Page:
Paper Shreds and Uneven Floors
The other day Jason and I checked out an abandoned building that used to be home to a decent sized mattress company beginning in the 1920s, and most recently was part of an illegal dumping operation. That may sound familiar as another building that I recently checked out, which happens to be down the street, had a similar fate with THOUSANDS of tons of residential trash being dumped inside it. Thankfully there were only piles of shredded paper products in this building. I’m guessing it was last inhabited in any major capacity around 2004, from some paperwork that we found.
There were a couple things that made this building so interesting. Each floor was completely different, something that is usually rare in these types of factory buildings. Also, since it is the dead of winter there was a lot of interesting ice on the floors. There was one area where a giant pipe had burst in this tiny room and it was pretty thick with ice. Another spot where another pipe broke had a good 2-3 inches thick of ice with all kinds of little things frozen inside it. The most interesting thing in this building though were the crazy humps in the wood flooring on all of the upper floors. This happens all the time in buildings with wood floors but the amount that this building had was pretty impressive! Overall we spend a good amount of time photographing this place because it was so interesting.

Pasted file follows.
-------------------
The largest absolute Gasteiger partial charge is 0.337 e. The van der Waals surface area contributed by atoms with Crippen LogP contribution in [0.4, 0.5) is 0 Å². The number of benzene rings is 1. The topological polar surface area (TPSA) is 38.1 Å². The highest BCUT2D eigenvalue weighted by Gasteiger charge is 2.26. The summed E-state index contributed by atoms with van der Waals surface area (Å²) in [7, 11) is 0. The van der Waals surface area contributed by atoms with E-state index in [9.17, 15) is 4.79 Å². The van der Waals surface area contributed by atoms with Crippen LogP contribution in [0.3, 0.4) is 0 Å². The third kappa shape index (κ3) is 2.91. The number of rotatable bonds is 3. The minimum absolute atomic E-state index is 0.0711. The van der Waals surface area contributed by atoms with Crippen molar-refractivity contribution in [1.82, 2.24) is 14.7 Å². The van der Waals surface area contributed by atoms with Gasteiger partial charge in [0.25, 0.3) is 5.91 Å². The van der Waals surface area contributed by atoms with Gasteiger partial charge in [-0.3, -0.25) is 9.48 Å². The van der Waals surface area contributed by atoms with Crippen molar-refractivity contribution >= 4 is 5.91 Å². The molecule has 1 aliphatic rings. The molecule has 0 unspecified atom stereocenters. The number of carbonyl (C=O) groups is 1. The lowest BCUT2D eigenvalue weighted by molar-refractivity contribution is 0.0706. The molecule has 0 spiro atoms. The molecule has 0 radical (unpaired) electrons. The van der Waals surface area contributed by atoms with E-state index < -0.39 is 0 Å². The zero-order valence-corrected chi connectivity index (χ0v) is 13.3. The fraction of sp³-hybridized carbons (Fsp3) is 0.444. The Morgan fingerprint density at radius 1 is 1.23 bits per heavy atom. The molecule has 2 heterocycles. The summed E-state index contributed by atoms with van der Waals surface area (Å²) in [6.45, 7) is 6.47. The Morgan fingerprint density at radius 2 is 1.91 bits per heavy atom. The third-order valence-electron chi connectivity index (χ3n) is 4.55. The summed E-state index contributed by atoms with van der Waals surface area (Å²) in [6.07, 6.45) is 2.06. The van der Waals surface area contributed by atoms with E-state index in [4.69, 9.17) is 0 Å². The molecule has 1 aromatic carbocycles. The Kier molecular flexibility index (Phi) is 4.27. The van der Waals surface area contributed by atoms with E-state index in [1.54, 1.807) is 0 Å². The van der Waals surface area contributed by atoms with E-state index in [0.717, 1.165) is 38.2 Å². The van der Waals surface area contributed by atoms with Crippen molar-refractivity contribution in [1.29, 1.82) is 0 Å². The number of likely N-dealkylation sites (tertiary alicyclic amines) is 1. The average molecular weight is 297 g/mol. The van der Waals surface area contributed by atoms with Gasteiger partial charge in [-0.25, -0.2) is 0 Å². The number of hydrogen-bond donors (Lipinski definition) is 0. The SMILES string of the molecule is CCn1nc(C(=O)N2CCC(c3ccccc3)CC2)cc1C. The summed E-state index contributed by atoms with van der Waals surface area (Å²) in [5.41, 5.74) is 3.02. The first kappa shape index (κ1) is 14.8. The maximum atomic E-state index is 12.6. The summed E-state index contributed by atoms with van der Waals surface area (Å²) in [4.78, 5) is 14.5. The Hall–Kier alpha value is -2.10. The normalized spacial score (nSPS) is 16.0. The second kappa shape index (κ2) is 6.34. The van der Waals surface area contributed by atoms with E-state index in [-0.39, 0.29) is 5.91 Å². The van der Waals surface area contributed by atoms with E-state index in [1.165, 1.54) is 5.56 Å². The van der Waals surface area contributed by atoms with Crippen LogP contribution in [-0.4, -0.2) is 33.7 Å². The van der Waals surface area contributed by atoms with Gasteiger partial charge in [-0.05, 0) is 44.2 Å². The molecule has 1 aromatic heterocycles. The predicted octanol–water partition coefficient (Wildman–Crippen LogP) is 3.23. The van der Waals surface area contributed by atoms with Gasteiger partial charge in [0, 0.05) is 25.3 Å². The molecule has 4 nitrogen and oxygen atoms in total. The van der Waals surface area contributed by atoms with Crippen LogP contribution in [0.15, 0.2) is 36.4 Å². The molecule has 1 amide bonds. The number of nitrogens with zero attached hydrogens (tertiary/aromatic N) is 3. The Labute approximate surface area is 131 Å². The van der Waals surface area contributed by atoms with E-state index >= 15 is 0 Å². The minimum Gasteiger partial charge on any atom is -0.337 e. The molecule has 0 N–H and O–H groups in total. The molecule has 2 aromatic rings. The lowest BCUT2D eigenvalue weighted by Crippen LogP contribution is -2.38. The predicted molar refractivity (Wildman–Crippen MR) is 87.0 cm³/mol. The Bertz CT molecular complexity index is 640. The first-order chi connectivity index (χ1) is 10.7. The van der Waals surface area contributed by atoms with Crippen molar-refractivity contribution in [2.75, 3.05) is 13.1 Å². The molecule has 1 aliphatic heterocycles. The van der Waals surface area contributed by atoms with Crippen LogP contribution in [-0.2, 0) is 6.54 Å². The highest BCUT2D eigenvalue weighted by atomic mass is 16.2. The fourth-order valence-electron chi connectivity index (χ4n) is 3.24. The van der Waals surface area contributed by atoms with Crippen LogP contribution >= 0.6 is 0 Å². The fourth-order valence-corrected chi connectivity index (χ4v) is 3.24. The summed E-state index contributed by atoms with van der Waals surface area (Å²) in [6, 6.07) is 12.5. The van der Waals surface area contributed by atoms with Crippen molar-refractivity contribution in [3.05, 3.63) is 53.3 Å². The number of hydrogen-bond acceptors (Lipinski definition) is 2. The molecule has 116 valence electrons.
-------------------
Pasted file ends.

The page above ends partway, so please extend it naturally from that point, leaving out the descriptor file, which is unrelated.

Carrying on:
I also tried out something new that I think I’ll continue to do in abandoned buildings. I brought my audio recorder with me for the purpose of capturing the ambient sounds of an abandoned building. I was pretty happy with the results from this first test. It paints a good audible picture of why being in a giant empty building can sometimes be really spooky. Many times I’ve found myself stopped in my tracks because some noise I heard sounded like a person, or .. something, was in the building moving around or talking. Most of the time it’s just noises associated with an old building; creaky hinges, wind blowing giant metal pieces against each other, etc. I’ve embedded the recording from this building below. Turn up the speakers or put on some headphones, then hit play and scroll through the photos below.
Be sure to check out the full set on Flickr.